On motion for summary judgment in an action to recover under an alleged life insurance policy it was disclosed that a medical examination was a condition precedent to the approval of the policy. The uncontradicted facts were that the deceased had failed to have the necessary examination and the policy was not approved; hence, the trial judge correctly granted the motion in favor of the insurance company.
On the prior appearance of this case it was held that the petition set forth a claim because: (1) it was alleged that the appellee had approved the application for insurance; (2) there was no showing that the deceased had failed to leave a medical examination or that it was necessary for the deceased to have a medical examination prior to appellee's approval of the application.
On summary judgment the appellee produced evidence (1) that such medical examination was a condition precedent to the approval of the application for the policy; (2) that the deceased never had the necessary medical examination.
Everett W. Wilson, who was chief underwriter for the appellee at the time in question, stated in his affidavit that: he was in charge of approval or disapproval of all applications for insurance; the appellee required a physical exam and a report from a doctor on all policies of the amount for which the deceased had applied; no report of a medical examination was received by the appellee in connection with the application of the deceased, and the application was never approved.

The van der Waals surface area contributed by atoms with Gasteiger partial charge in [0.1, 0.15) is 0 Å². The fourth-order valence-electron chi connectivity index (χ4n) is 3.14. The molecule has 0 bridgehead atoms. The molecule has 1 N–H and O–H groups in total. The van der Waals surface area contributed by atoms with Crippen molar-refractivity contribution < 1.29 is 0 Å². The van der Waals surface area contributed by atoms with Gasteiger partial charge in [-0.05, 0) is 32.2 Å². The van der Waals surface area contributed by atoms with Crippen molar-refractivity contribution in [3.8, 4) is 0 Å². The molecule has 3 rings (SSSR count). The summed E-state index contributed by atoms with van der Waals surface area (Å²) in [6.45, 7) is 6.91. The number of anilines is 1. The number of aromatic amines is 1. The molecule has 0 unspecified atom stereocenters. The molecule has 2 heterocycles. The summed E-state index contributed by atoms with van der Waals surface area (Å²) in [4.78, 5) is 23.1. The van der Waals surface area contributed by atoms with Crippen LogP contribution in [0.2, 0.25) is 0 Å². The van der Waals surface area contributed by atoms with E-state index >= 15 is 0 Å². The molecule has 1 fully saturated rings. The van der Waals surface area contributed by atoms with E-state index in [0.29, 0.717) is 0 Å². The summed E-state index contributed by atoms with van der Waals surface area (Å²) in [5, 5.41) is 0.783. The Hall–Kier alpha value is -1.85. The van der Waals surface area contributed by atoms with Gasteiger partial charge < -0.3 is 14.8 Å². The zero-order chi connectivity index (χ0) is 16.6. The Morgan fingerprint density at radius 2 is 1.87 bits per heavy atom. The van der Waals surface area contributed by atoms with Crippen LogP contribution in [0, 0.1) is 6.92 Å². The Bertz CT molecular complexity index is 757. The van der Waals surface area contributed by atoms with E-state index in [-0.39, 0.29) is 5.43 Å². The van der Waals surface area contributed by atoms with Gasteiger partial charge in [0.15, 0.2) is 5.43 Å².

C. E. Perry, Jr., the agent who took the application from the deceased, stated in his affidavit that a physical examination was required on the policy for which the deceased had applied; he made an appointment with the doctor for the deceased to obtain the examination; he took the necessary report forms to the doctor's office.
Dr. H. I. Connor's deposition said that: the deceased had an appointment with him for the physical examination but never came in; he never made any report in connection therewith.
Appellant contends that portions of the affidavits in support of the summary judgment should not have been admitted. Assuming but not deeding that this contention was correct, the evidence stated above was sufficient to prove the facts necessary to sustain the motion for summary judgment.
As was stated in the previous opinion in the case sub judice, that which was held in Woodmen of the World Life Ins. So- ciety v. Etheridge, 223 Ga. 231 (154 SE2d 369)
, is controlling as to the issue here involved. The evidence having disclosed that the medical examination was a condition precedent to the approval of the policy for life insurance and the deceased having failed to have the necessary physical, the granting of the summary judgment was proper.
Judgment affirmed. Felton, C. J., and Pannell, J., concur.